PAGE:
What a fantastic idea to try. It’s logical and gives me some inspiration on this rainy holiday. Anytime I reward steak in the oven, I always start it in the cold oven as it seemed to keep it from drying out.

  3. Abra Bennett Says:

    That sounds delicious, Karen. More details, please! Cut of beef? Temperature?


  4. I’ impressed. I’ill give it a try. Thanks for the nice post.


  5. interesting indeed. I’ve roasted chicken this way in the past, just because I’m lazy and didn’t want to wait for the oven to warm up, I can’t say that I remember the difference but I sure wasn’t paying attention while gobbling up the whole bird🙂 I can see this working, and I’m gonna experiment a bit more, thanks for this post! you know what the technique is called in french?


  6. I’m impressed, ooooh the ‘m’…😉

  7. Eden Says:

    Because I used to be bad about pre-heating the oven, I cooked chickens this way for years without any problems.


  8. This makes total sense. It’s the same philosophy as a braise, where you keep the temperature low enough to melt the fat and collagen and not make the meat ‘tighten’ up.
    I’m curious, what happens to the skin of the bird? Does it crisp?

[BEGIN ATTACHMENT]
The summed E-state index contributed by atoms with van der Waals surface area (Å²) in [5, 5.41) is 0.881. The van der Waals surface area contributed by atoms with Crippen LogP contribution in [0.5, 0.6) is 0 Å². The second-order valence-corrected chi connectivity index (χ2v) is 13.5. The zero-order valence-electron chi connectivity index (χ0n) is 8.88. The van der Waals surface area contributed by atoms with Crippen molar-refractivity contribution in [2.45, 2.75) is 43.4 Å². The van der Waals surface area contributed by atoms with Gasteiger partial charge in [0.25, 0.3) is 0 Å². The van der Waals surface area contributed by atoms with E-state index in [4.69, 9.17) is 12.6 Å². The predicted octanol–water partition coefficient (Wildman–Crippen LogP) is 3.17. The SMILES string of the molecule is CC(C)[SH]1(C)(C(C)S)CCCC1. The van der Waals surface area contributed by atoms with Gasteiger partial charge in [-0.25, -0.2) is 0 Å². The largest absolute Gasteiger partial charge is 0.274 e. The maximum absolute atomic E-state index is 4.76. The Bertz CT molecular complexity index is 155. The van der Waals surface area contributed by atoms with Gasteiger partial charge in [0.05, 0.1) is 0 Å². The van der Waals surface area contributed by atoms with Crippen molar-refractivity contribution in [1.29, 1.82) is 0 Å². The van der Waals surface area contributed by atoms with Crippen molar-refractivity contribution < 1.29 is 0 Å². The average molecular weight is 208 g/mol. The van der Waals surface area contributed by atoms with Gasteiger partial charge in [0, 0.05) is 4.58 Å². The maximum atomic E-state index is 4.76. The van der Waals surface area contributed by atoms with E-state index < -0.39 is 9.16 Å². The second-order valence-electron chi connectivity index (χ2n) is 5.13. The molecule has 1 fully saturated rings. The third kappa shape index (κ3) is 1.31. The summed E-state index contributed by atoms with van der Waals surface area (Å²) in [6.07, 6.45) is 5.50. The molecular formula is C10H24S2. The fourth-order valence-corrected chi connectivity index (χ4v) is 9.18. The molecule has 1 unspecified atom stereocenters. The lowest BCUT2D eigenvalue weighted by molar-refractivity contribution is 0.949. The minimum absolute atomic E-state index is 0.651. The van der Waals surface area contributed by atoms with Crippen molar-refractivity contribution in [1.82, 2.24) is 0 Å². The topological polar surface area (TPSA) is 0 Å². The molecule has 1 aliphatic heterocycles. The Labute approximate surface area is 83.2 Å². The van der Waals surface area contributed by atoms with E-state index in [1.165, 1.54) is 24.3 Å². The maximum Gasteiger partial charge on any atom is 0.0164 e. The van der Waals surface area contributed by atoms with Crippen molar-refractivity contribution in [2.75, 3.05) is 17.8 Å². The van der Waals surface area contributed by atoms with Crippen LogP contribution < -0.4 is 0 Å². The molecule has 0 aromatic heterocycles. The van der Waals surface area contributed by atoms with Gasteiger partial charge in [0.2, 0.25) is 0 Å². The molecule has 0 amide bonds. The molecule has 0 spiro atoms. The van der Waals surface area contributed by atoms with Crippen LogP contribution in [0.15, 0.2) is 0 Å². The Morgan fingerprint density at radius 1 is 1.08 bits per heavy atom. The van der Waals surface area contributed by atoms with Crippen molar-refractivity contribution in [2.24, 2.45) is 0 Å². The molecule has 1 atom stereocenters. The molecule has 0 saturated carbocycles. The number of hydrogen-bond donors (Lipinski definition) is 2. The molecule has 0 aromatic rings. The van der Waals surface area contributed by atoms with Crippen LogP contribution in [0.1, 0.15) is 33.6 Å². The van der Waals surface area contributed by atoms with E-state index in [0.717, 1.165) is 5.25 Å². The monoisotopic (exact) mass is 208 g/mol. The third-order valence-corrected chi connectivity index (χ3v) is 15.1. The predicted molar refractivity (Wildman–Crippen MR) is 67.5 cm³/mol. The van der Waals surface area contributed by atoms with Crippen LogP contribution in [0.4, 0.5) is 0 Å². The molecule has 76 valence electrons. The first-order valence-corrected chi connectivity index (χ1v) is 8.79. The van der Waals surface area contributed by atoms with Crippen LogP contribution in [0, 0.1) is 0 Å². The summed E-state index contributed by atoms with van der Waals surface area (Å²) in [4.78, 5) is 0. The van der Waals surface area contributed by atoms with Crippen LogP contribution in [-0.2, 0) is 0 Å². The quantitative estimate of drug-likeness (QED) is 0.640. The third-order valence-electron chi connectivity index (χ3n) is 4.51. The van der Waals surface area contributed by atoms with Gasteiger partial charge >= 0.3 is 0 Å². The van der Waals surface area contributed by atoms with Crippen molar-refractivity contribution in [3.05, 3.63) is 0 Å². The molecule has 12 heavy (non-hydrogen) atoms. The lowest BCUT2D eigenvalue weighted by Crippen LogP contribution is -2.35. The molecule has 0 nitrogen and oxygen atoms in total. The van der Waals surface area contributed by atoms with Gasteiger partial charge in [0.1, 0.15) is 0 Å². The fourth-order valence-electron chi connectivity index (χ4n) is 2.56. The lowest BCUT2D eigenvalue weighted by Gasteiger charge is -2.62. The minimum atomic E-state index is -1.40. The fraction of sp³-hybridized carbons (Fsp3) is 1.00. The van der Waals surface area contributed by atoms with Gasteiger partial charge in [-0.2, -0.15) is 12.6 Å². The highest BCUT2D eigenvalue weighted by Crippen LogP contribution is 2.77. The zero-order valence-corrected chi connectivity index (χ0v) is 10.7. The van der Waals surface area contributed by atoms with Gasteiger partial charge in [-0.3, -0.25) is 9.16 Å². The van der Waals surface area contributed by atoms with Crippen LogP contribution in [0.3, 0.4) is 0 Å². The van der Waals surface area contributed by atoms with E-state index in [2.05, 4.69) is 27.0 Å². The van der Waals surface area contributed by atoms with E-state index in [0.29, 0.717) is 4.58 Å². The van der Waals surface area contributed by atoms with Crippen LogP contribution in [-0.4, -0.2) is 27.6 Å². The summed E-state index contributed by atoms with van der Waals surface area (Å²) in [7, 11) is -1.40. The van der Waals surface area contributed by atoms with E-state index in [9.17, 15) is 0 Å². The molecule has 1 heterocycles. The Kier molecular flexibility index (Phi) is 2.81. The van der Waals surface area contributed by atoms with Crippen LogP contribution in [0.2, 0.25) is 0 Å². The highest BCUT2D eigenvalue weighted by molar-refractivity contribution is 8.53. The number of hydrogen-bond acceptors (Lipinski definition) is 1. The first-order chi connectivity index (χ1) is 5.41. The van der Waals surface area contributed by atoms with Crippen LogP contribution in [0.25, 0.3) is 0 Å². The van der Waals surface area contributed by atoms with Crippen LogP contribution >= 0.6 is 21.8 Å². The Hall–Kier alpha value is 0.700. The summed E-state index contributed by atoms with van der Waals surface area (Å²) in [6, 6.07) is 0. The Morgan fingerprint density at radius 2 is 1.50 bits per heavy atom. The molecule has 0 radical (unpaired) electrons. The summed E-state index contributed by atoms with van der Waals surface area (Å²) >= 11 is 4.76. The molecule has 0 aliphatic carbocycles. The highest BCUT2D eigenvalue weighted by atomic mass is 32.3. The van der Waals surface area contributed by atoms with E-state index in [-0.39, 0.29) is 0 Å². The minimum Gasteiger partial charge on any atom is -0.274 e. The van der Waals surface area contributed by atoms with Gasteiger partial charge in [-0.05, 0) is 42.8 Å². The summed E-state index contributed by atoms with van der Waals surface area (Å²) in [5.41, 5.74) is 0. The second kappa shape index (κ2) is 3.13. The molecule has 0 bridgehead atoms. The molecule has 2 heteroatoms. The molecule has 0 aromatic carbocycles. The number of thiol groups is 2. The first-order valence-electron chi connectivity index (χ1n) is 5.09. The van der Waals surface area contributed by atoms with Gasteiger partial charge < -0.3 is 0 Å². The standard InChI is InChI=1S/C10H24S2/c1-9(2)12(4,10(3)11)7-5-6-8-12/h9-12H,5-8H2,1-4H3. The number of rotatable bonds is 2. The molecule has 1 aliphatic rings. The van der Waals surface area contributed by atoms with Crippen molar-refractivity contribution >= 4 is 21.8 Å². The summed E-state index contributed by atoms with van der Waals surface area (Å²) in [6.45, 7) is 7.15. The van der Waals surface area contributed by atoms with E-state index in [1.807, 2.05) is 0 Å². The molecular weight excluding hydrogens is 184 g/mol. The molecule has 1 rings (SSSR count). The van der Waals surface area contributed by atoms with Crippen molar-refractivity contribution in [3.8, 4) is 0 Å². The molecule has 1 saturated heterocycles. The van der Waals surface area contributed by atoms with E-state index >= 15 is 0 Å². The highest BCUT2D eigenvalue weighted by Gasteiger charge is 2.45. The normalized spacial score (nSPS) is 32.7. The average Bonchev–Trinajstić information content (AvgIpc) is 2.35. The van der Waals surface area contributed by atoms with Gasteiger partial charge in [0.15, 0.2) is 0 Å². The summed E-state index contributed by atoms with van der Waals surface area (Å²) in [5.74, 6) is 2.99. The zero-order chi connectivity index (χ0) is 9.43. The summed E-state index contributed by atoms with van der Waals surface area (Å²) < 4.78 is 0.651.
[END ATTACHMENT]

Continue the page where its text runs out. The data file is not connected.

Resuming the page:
And welcome back to France!

  9. Abra Bennett Says:

    The skin gets medium-crisp, but you could always torch it a bit, or put it under the broiler for a minute. I don’t think that crisp skin is prized here the way it is in the U.S.

  10. Diane Darrow Says:

    Abra, about how much does a coquelet weigh? I ask because the guinea hens we get here run 2-1/2 to 3 pounds, which I think must be considerably more than half the size of a coquelet.

  11. Abra Bennett Says:

    Hmmm, I don’t have a scale here, but I’d guess about 1 1/2-2 lbs. I was thinking of Cornish game hens, they’re about half the size of a coquelet. Sorry for the confusion, I had forgotten their correct name! If you can get a real guinea hen that will be bigger than a coquelet.

  12. Lauren Says:

    That’s how we do our prime rib also. It does make a lot of sense!

  13. Erin Says:

    I do bacon in the oven starting cold. I think more of the fat renders out and it’s crispy perfection after 20 minutes at 400 degrees with no messy stove top.

  14. Abra Bennett Says:

    Erin – I like that bacon suggestion. I often do it in the oven, but have never given it a cold start. I’ll give it a try when we’re back in the land of actual bacon.

  15. Nina L Says:

    I roast chicken breasts on the bone from cold. A little olive oil, salt and pepper, squeeze of lemon, and into an oven set to 375F. Takes about 40 minutes., and they are juicy and perfect. If I add a little stock, or wine, or water, after twenty minutes, the pan juices require nothing more for a nice gravy.
    I’m so glad you are back in France. I’m waiting for the courage to go on my own.

  16. Abra Bennett Says:

    Nina – I was so sorry to read about the loss of your husband. My sincere condolences.


  17. […] and mâche, with a very nice Monbazillac, then a plate of coquelet au four froid, whose recipe you can find here, with sides of the little stuffed cabbage leaves, Romanesco broccoli with beure noisette, a purée of […]